In January 2016, MEXT announced the Plan for Creation of Next-Generation School and Communities, which included a proposal to reform the management structure of schools by: 1) increasing teaching staff; 2) establishing a team with school counsellors, school social workers, club activity advisors, nurses and special education staff; and 3) enhancing schools’ managerial functions by introducing more middle managers and increasing administrative staff. Since the announcement of the Plan, the government has been revising laws and regulations to implement the initiative.

Community schools

In Japan, the term Community Schools is used to refer to public schools with school management councils. The Community School programme (the school management council system) is a framework designed to transform conventional schools into community-based schools that can be managed by teachers, local residents, parents, and other relevant parties working together. Adopting this system is expected to enable schools to reflect local residents’ views and opinions in school management, thereby developing schools with distinctive features that reflect the creativity of local communities (MEXT, 2005[10]; MEXT, 2011[11]; MEXT, 2016[6]; MEXT, 2016[12]; National Commission on Educational Reform, 2000[13]; Hayashizaki, 2008[14]).

The Community School was first proposed in 2000 by the National Commission on Educational Reform, an advisory body to the Prime Minister, in its report “17 Proposals for Changing Education” (National Commission on Educational Reform, 2000). The Commission proposed promoting the establishment of alternative schools, including Community Schools, which it defined as public schools that involve communities in school management to reflect specific needs unique to each community. Ikuyo Kaneko, a member of the Commission, conceptualised the model of Community School based on the school council/board system in England and charter schools in the United States (Hayashizaki, 2008[14]; MEXT, 2011[11]).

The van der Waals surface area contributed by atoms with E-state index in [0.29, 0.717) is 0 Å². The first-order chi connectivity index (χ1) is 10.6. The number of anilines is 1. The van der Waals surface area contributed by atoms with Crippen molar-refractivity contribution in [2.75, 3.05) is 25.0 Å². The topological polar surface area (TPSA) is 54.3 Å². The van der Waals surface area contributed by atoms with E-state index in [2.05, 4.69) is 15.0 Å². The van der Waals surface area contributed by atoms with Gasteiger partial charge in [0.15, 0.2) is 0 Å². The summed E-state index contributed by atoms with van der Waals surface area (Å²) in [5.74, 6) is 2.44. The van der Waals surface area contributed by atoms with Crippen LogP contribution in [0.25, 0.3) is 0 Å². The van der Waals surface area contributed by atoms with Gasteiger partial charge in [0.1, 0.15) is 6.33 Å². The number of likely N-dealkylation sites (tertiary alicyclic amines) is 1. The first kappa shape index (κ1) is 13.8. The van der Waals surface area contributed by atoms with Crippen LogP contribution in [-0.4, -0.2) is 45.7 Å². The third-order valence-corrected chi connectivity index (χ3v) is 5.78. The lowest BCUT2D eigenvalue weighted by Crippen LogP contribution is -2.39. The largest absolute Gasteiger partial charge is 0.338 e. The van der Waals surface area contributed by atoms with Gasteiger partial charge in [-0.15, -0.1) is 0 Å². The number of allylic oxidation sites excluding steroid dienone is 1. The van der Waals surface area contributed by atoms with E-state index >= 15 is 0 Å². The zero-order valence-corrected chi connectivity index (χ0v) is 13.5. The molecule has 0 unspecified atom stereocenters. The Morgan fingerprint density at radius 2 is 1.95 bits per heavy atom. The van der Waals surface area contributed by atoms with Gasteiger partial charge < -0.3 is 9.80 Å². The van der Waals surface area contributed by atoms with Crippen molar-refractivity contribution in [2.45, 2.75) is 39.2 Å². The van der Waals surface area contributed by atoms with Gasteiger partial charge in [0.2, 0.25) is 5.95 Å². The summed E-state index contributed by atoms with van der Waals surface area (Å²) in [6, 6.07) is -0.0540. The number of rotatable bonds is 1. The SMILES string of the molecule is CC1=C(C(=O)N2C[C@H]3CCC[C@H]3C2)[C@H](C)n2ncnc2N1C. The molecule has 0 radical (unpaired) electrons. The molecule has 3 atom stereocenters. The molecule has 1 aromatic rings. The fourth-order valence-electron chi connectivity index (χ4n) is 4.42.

In 2004, the Law concerning Organisation and Functions of Local Education Administration was amended, and the school management council system (“Community Schools”) was established, enabling the participation of non-professionals education workers in school management (MEXT, 2005[10]). The School Management Councils, composed of parents, guardians and local residents, have the following three functions:

  • To approve basic policies on school management compiled by the principal: The School Management Council is involved in formulating policy designed to improve the school with the principal and teachers and other personnel.

  • To express opinions to boards of education or schools on matters concerning school management: The School Management Council is established as a consultative body in school management, and its members are therefore entitled to state their opinions on school management issues in general, not only on the school’s basic policy on education.

  • To express opinions to boards of education concerning the appointment of teachers and other personnel: The School Management Council is composed so as to be able to state its opinions directly to boards of education, which recruit teachers and other personnel, on personnel matters concerning teachers and other personnel.